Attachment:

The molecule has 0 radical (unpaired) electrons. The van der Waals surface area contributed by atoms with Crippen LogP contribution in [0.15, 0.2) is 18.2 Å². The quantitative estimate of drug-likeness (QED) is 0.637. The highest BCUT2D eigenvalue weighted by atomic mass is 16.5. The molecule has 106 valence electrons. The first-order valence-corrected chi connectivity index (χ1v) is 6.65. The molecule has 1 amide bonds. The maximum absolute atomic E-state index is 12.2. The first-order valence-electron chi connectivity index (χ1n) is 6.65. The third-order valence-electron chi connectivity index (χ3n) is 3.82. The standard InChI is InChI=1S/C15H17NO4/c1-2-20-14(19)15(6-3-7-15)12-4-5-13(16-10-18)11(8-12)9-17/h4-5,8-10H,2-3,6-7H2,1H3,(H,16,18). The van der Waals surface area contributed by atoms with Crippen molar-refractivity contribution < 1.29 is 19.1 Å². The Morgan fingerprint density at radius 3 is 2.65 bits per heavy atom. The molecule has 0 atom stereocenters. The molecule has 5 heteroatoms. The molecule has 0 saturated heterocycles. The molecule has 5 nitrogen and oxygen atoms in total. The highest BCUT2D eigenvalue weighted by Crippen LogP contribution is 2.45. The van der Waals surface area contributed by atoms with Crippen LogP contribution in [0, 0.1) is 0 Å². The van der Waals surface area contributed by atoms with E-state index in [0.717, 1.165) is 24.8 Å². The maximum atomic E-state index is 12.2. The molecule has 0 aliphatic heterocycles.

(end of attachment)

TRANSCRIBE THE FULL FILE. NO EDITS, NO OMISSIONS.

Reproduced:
The molecule has 0 radical (unpaired) electrons. The van der Waals surface area contributed by atoms with Crippen LogP contribution in [0.15, 0.2) is 18.2 Å². The quantitative estimate of drug-likeness (QED) is 0.637. The highest BCUT2D eigenvalue weighted by atomic mass is 16.5. The molecule has 106 valence electrons. The first-order valence-corrected chi connectivity index (χ1v) is 6.65. The molecule has 1 amide bonds. The maximum absolute atomic E-state index is 12.2. The first-order valence-electron chi connectivity index (χ1n) is 6.65. The third-order valence-electron chi connectivity index (χ3n) is 3.82. The standard InChI is InChI=1S/C15H17NO4/c1-2-20-14(19)15(6-3-7-15)12-4-5-13(16-10-18)11(8-12)9-17/h4-5,8-10H,2-3,6-7H2,1H3,(H,16,18). The van der Waals surface area contributed by atoms with Crippen molar-refractivity contribution < 1.29 is 19.1 Å². The Morgan fingerprint density at radius 3 is 2.65 bits per heavy atom. The molecule has 0 atom stereocenters. The molecule has 5 heteroatoms. The molecule has 0 saturated heterocycles. The molecule has 5 nitrogen and oxygen atoms in total. The highest BCUT2D eigenvalue weighted by Crippen LogP contribution is 2.45. The van der Waals surface area contributed by atoms with Crippen LogP contribution in [0, 0.1) is 0 Å². The van der Waals surface area contributed by atoms with E-state index in [0.717, 1.165) is 24.8 Å². The maximum atomic E-state index is 12.2. The molecule has 0 aliphatic heterocycles.